Tea Time Thursday: Urban Serial #1

Published on November 5th, 2009

According to ComicImpact’s own resident writer, Dana, I should apparantly be watching the EMA’s on MTV I think the station is. Now I probably should be, seen as though Katy Perry (one of my favourite current pop artists!) is hosting, but regardless of whether she is or not, I am here, and I am writing my Tea Time Thursday! Now that is unconditional commitment if you ask me. I joke, of course I’d rather be here writing up a review of a sound comic, than watching some MTV trash, regardless of whether one of my favourite female pop artists is hosting or not.


So unfortunatly for those of you wondering where the 4th part of my Punks In Space review is this week, I went to my local comic store today, and found that they did indeed have #4, but I got there and somehow convinced myself that I had for some reason not read #3, which of course I obviously had, seen as though my last article was on #3. How silly I am. But alas, I have a rather surprising good #1 comic here to talk about, and one which I found to be more interesting than the front cover assumed it to be.

Today’s review is of a comic which came out in 2007 I think, called, and is ultimetly about a vigilante ‘Punisher-esque’ style character, who goes and kills people who cannot give him money for one reason or another, and the comic is narated and told from the point of view of someone who happens to witness him killing one of these people who cannot deliver his money. Although in the comic, a few pages are told from the point of view of the killer himself (who wears black shades, even at night, and a deep brown trench coat), and it seems as though he is killing these people for reasons of justice, although as to why exactly, has not been explained yet. This is a story set in England’s very own city of Manchester, and it’s a noir comic of sorts, in that it is a non colour comic, but it does have a slight noir edge to it in the genre respectively. The comic is written by Chris Atkins, and drawn by Ed Doyle.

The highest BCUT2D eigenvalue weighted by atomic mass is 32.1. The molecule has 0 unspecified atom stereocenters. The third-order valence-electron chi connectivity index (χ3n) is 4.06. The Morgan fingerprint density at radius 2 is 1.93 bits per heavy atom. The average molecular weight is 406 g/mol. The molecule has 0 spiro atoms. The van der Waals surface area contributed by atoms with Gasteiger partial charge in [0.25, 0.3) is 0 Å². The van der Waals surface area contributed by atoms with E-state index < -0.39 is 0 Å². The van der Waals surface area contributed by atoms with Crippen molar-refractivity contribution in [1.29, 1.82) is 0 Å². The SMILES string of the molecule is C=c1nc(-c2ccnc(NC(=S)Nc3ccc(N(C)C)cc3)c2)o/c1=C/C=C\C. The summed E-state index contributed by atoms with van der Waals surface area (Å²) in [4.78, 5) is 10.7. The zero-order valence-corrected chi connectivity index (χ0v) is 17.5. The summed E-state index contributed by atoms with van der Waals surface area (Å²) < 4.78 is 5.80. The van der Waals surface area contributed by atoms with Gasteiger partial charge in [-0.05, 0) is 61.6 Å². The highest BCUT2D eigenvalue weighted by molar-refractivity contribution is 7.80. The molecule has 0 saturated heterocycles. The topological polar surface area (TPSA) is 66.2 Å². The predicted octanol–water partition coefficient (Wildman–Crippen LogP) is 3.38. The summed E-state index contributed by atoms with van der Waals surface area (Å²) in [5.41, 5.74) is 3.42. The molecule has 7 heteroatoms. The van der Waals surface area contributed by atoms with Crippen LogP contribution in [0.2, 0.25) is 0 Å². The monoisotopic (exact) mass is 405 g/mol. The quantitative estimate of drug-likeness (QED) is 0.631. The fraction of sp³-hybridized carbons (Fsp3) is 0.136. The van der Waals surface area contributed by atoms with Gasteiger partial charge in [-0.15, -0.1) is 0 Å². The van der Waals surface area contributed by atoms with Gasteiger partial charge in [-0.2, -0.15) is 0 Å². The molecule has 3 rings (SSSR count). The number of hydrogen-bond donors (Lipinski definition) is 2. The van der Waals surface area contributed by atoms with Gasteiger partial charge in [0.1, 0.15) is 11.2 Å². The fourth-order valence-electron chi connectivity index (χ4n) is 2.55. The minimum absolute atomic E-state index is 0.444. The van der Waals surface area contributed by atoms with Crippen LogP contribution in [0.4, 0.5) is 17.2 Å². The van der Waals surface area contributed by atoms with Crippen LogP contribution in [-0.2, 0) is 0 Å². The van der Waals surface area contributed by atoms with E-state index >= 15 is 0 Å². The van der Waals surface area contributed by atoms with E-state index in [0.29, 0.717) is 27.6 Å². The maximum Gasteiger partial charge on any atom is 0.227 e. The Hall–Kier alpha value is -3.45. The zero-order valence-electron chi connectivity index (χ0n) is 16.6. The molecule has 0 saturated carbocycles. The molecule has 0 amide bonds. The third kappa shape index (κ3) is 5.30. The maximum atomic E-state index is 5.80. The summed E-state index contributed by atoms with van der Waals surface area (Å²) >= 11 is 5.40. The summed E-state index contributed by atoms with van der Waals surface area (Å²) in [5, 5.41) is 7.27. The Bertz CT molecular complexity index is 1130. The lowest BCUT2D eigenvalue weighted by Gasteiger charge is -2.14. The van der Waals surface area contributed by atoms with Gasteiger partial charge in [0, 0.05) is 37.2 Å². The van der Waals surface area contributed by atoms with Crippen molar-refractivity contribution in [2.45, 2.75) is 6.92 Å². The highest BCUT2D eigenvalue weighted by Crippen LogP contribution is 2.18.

The writing style is strong, with the solid naration and constructive dialouge, this is something that has been pieced together well, and a conciderable amount of thought has indeed, obviously gone into this first issue.  We see this issue focusing on two characters primarily, the witness himself, and one of the female police officers who calls him in for questioning on the day after this man’s lifechanging event. They have a little intermacy in a new found relationship, which will undoubtedly add to the complexity of the story in future issues, and should lead to some interesting development in both longterm plot, and short-term relations within the issue.

The artstyle as I’ve said is noir, penciled and inked in black and white. It’s a good art style, with some panels seeming a little off in their perspective at times, but all in all, writing and art wise, it is a sound comic book. Certainly one that I want answers too, but apparantly the second issue is a little harder to pick up, if there is a second issue at all, as someone told me that it may well not have made it to a second issue at all. But I shall try and find out!

In toto, a decent comic, one that leaves the reader with great interest to find out what happens next issue. For £2, this is a worthwhile comic, as it has a glossy cover (much like that of some current DC comics, ie, Blackest Night Superman/Titans/Batman). I have tried checking the website that you can apparantly buy this comic from that is advertised in this issue, but this issue is not on the website anymore. So if you are in a UK comic store and are interested in this comic, then ask for it, and see if it is still available!

Rob Andrews